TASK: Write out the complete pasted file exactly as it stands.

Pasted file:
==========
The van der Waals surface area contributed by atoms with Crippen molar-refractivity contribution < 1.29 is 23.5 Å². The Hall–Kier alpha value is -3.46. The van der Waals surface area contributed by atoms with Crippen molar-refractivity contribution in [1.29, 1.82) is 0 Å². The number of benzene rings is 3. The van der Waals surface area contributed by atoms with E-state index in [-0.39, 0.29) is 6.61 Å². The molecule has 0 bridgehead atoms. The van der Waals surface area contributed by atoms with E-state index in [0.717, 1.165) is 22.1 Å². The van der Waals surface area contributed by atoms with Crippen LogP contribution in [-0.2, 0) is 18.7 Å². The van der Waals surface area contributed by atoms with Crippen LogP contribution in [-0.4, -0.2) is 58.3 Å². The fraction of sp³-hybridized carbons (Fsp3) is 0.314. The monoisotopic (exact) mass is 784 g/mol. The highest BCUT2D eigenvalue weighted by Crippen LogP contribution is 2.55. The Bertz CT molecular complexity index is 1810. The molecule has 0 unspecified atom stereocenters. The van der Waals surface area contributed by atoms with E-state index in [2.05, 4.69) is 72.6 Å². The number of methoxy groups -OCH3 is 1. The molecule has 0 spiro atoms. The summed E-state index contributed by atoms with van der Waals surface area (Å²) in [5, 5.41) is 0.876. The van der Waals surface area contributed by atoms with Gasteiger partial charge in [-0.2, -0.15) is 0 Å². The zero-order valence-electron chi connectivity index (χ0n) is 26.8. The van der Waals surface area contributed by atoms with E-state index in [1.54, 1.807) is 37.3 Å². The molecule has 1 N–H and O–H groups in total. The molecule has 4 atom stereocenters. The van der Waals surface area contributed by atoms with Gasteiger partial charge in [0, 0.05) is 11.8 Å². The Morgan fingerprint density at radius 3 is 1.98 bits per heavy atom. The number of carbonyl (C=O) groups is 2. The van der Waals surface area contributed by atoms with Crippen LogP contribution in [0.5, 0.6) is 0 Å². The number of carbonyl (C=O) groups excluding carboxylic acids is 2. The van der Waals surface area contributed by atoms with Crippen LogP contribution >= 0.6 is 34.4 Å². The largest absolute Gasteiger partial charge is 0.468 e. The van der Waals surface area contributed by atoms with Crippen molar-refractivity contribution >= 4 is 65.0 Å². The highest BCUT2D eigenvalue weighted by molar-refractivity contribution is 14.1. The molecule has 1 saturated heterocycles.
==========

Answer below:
The van der Waals surface area contributed by atoms with Crippen molar-refractivity contribution < 1.29 is 23.5 Å². The Hall–Kier alpha value is -3.46. The van der Waals surface area contributed by atoms with Crippen molar-refractivity contribution in [1.29, 1.82) is 0 Å². The number of benzene rings is 3. The van der Waals surface area contributed by atoms with E-state index in [-0.39, 0.29) is 6.61 Å². The molecule has 0 bridgehead atoms. The van der Waals surface area contributed by atoms with E-state index in [0.717, 1.165) is 22.1 Å². The van der Waals surface area contributed by atoms with Crippen LogP contribution in [-0.2, 0) is 18.7 Å². The van der Waals surface area contributed by atoms with Crippen LogP contribution in [-0.4, -0.2) is 58.3 Å². The fraction of sp³-hybridized carbons (Fsp3) is 0.314. The monoisotopic (exact) mass is 784 g/mol. The highest BCUT2D eigenvalue weighted by Crippen LogP contribution is 2.55. The Bertz CT molecular complexity index is 1810. The molecule has 0 unspecified atom stereocenters. The van der Waals surface area contributed by atoms with E-state index in [2.05, 4.69) is 72.6 Å². The number of methoxy groups -OCH3 is 1. The molecule has 0 spiro atoms. The summed E-state index contributed by atoms with van der Waals surface area (Å²) in [5, 5.41) is 0.876. The van der Waals surface area contributed by atoms with Gasteiger partial charge in [-0.2, -0.15) is 0 Å². The zero-order valence-electron chi connectivity index (χ0n) is 26.8. The van der Waals surface area contributed by atoms with E-state index in [1.54, 1.807) is 37.3 Å². The molecule has 1 N–H and O–H groups in total. The molecule has 4 atom stereocenters. The van der Waals surface area contributed by atoms with Gasteiger partial charge in [0, 0.05) is 11.8 Å². The Morgan fingerprint density at radius 3 is 1.98 bits per heavy atom. The number of carbonyl (C=O) groups is 2. The van der Waals surface area contributed by atoms with Crippen LogP contribution in [0.5, 0.6) is 0 Å². The number of carbonyl (C=O) groups excluding carboxylic acids is 2. The van der Waals surface area contributed by atoms with Crippen LogP contribution >= 0.6 is 34.4 Å². The largest absolute Gasteiger partial charge is 0.468 e. The van der Waals surface area contributed by atoms with Crippen molar-refractivity contribution >= 4 is 65.0 Å². The highest BCUT2D eigenvalue weighted by molar-refractivity contribution is 14.1. The molecule has 1 saturated heterocycles.